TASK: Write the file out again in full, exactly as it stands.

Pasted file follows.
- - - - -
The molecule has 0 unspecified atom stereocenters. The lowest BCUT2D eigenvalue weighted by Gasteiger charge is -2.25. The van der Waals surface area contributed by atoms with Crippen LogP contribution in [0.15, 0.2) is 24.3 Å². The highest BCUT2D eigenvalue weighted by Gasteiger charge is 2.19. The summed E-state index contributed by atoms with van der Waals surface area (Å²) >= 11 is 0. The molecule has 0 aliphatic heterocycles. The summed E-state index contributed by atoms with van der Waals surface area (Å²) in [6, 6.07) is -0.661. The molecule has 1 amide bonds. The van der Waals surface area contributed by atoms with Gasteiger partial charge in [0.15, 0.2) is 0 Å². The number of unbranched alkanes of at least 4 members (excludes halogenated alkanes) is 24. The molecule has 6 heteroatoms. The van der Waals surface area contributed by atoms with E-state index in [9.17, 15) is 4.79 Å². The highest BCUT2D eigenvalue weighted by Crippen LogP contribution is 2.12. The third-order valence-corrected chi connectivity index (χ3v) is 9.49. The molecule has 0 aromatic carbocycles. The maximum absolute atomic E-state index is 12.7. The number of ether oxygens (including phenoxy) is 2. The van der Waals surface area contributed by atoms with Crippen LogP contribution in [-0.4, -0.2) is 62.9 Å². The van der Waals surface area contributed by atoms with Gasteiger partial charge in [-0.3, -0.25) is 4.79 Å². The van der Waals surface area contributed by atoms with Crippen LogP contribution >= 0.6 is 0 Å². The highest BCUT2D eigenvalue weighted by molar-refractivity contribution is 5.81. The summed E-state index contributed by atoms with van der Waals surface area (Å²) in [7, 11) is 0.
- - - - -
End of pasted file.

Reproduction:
The molecule has 0 unspecified atom stereocenters. The lowest BCUT2D eigenvalue weighted by Gasteiger charge is -2.25. The van der Waals surface area contributed by atoms with Crippen LogP contribution in [0.15, 0.2) is 24.3 Å². The highest BCUT2D eigenvalue weighted by Gasteiger charge is 2.19. The summed E-state index contributed by atoms with van der Waals surface area (Å²) >= 11 is 0. The molecule has 0 aliphatic heterocycles. The summed E-state index contributed by atoms with van der Waals surface area (Å²) in [6, 6.07) is -0.661. The molecule has 1 amide bonds. The van der Waals surface area contributed by atoms with Gasteiger partial charge in [0.15, 0.2) is 0 Å². The number of unbranched alkanes of at least 4 members (excludes halogenated alkanes) is 24. The molecule has 6 heteroatoms. The van der Waals surface area contributed by atoms with E-state index in [9.17, 15) is 4.79 Å². The highest BCUT2D eigenvalue weighted by Crippen LogP contribution is 2.12. The third-order valence-corrected chi connectivity index (χ3v) is 9.49. The molecule has 0 aromatic carbocycles. The maximum absolute atomic E-state index is 12.7. The number of ether oxygens (including phenoxy) is 2. The van der Waals surface area contributed by atoms with Crippen LogP contribution in [-0.4, -0.2) is 62.9 Å². The van der Waals surface area contributed by atoms with Gasteiger partial charge in [-0.3, -0.25) is 4.79 Å². The van der Waals surface area contributed by atoms with Crippen LogP contribution >= 0.6 is 0 Å². The highest BCUT2D eigenvalue weighted by molar-refractivity contribution is 5.81. The summed E-state index contributed by atoms with van der Waals surface area (Å²) in [7, 11) is 0.